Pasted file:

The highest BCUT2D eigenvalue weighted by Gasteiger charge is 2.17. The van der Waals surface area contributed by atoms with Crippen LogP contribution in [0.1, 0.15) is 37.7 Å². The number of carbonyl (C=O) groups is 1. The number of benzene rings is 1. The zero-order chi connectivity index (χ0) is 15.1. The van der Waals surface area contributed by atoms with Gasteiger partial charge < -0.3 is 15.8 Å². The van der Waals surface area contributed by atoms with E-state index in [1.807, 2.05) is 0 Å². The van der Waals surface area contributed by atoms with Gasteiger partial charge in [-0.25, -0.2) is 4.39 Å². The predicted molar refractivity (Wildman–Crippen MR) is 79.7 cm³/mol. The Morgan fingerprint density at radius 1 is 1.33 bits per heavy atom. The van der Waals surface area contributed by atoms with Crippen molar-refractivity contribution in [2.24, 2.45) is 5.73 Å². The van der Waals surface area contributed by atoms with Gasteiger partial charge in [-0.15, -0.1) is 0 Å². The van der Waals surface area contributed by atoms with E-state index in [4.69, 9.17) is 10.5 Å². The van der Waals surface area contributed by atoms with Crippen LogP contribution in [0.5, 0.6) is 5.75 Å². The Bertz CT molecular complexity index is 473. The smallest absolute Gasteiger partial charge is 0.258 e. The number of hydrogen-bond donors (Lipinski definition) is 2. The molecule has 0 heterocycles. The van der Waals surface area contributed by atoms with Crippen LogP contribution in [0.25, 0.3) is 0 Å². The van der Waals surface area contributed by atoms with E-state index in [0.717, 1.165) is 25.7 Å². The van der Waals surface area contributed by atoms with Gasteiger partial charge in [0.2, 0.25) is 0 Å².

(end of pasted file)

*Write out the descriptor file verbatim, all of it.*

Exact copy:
The highest BCUT2D eigenvalue weighted by Gasteiger charge is 2.17. The van der Waals surface area contributed by atoms with Crippen LogP contribution in [0.1, 0.15) is 37.7 Å². The number of carbonyl (C=O) groups is 1. The number of benzene rings is 1. The zero-order chi connectivity index (χ0) is 15.1. The van der Waals surface area contributed by atoms with Gasteiger partial charge < -0.3 is 15.8 Å². The van der Waals surface area contributed by atoms with E-state index in [1.807, 2.05) is 0 Å². The van der Waals surface area contributed by atoms with Gasteiger partial charge in [-0.25, -0.2) is 4.39 Å². The predicted molar refractivity (Wildman–Crippen MR) is 79.7 cm³/mol. The Morgan fingerprint density at radius 1 is 1.33 bits per heavy atom. The van der Waals surface area contributed by atoms with Crippen molar-refractivity contribution in [2.24, 2.45) is 5.73 Å². The van der Waals surface area contributed by atoms with Gasteiger partial charge in [-0.15, -0.1) is 0 Å². The van der Waals surface area contributed by atoms with E-state index in [4.69, 9.17) is 10.5 Å². The van der Waals surface area contributed by atoms with Crippen LogP contribution in [0.5, 0.6) is 5.75 Å². The Bertz CT molecular complexity index is 473. The smallest absolute Gasteiger partial charge is 0.258 e. The number of hydrogen-bond donors (Lipinski definition) is 2. The molecule has 0 heterocycles. The van der Waals surface area contributed by atoms with Crippen LogP contribution in [0.25, 0.3) is 0 Å². The van der Waals surface area contributed by atoms with E-state index in [0.717, 1.165) is 25.7 Å². The van der Waals surface area contributed by atoms with Gasteiger partial charge in [0.2, 0.25) is 0 Å².